**Exchange Rate Expectations under a Fixed Exchange Rate Regime. **

**An Imaginary Application to the Case of the Cuban Peso. **

** **

Ernesto Hernández-Catá

June 2021

In a recent paper, Luis (2021a) provided a rigorous analysis of Cuba’s exchange rate system. His model, based on portfolio selection theory, features the three currencies that until recently circulated in Cuba: the falsely labeled “convertible peso” or CUC[i]; the non –convertible Cuban peso or CUP[ii]; and the U.S. dollar[iii] [iv]. Luis explained the proportion of wealth held in assets denominated in these currencies in terms of the expected rates of rate of return on each asset, i.e., interest rate differentials and expected changes in exchange rates. The model provides a coherent theoretical tool to analyze the behavior of exchange rates in a multi- currency country, which Cuba was until 2020. In particular, the model can be solved for the expected exchange rate, which turns out to be a function of asset to wealth ratios and is therefore consistent with the equations of the model.

In this paper we show that traditional models are unable to explain expectations about the value of the currency under a fixed exchange rate regime.[v] We derive an alternative model which recognizes explicitly the presence of an officially declared fixed exchange rate. In that model, the expected value of the currency is a function of (i) the probability that the rate will be changed in the following period; and (ii) the equilibrium exchange rate. The model is applied to the official exchange rate of the Cuban peso which was fixed 1:1 to the U.S. dollar until its devaluation in January 2021.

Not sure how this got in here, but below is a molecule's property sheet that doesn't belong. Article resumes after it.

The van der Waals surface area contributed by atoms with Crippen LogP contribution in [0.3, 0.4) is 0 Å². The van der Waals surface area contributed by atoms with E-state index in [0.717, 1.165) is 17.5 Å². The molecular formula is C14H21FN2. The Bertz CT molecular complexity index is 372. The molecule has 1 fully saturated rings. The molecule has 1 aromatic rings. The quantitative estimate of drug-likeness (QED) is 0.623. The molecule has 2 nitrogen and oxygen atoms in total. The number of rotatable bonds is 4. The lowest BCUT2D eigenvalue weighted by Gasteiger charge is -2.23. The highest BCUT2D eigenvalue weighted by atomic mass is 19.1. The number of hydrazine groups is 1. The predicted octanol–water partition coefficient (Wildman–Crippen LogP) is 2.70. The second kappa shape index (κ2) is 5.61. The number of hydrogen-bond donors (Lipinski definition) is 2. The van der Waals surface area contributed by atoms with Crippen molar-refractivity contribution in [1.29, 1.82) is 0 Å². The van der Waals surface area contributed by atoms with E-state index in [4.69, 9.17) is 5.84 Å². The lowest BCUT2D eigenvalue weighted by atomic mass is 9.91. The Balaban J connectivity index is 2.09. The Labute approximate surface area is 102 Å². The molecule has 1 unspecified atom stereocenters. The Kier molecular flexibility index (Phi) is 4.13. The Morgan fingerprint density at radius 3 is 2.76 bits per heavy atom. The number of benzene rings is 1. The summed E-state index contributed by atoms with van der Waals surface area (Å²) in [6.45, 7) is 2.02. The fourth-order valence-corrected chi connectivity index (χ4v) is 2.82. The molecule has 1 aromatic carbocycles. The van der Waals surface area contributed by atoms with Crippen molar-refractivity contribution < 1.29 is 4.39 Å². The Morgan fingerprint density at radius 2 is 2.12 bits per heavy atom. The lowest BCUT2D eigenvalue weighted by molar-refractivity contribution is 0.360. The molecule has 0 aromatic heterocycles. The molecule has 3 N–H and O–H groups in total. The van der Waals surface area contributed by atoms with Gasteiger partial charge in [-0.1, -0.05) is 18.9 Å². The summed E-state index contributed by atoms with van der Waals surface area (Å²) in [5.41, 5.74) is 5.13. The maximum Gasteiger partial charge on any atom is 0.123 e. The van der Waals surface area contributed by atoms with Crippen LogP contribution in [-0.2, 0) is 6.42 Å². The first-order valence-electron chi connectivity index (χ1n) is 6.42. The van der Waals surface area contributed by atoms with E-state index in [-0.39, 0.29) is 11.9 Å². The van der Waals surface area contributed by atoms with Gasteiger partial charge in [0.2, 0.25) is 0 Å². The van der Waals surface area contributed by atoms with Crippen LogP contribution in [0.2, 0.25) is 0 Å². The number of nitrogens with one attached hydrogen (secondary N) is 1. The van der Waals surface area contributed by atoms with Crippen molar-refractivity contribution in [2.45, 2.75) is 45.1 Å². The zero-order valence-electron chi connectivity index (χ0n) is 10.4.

**A complex and distorting multiple exchange rate system.**

Until 2020 Cuba’s exchange system featured not only several currencies, but also rules specifying the sectors in which theses currencies were to be used. In particular, two different rules applied to the CUP.

T**he official exchange rate** (at CUP 1 per U.S. dollar) was earmarked for state enterprises and governments, and used to convert data on transactions with the rest of the world (including exports, imports, and direct investment) into domestic currency. In his excellent summary of past and recent exchange market developments, Vidal (2021) estimates that the official CUP exchange rate accounted for the great bulk of economic transactions in the Cuban economy.[vi]

The other exchange rate—the **CADECA,**** or exchange bureau rate—**applied to households and private transactions, except for official purchases of oil, food, and medicine. It was also used by tourists and by families receiving remittances from Cuban residents abroad.[vii] As shown in Fig. 1, this rate was floated in the early 1990s, depreciated sharply after the catastrophic depression following the end of Soviet/Russian assistance, and then appreciated equally sharply after the implementation of a stabilization and reform plan. The parallel rate was then fixed at CUP24/$, and remained at that level until 2019. Since early 2021 it has depreciated sharply in the black market—although, as Vidal reminds us, not nearly as sharply as it had in the early 1990s.

**Sources**: ONEI, Vidal (2021, Table 1), and author’s estimates. Data for 2021 are part-year numbers (post devaluation exchange rate for the Cuban peso; and black market rate for the exchange bureau rate).

**Expectations**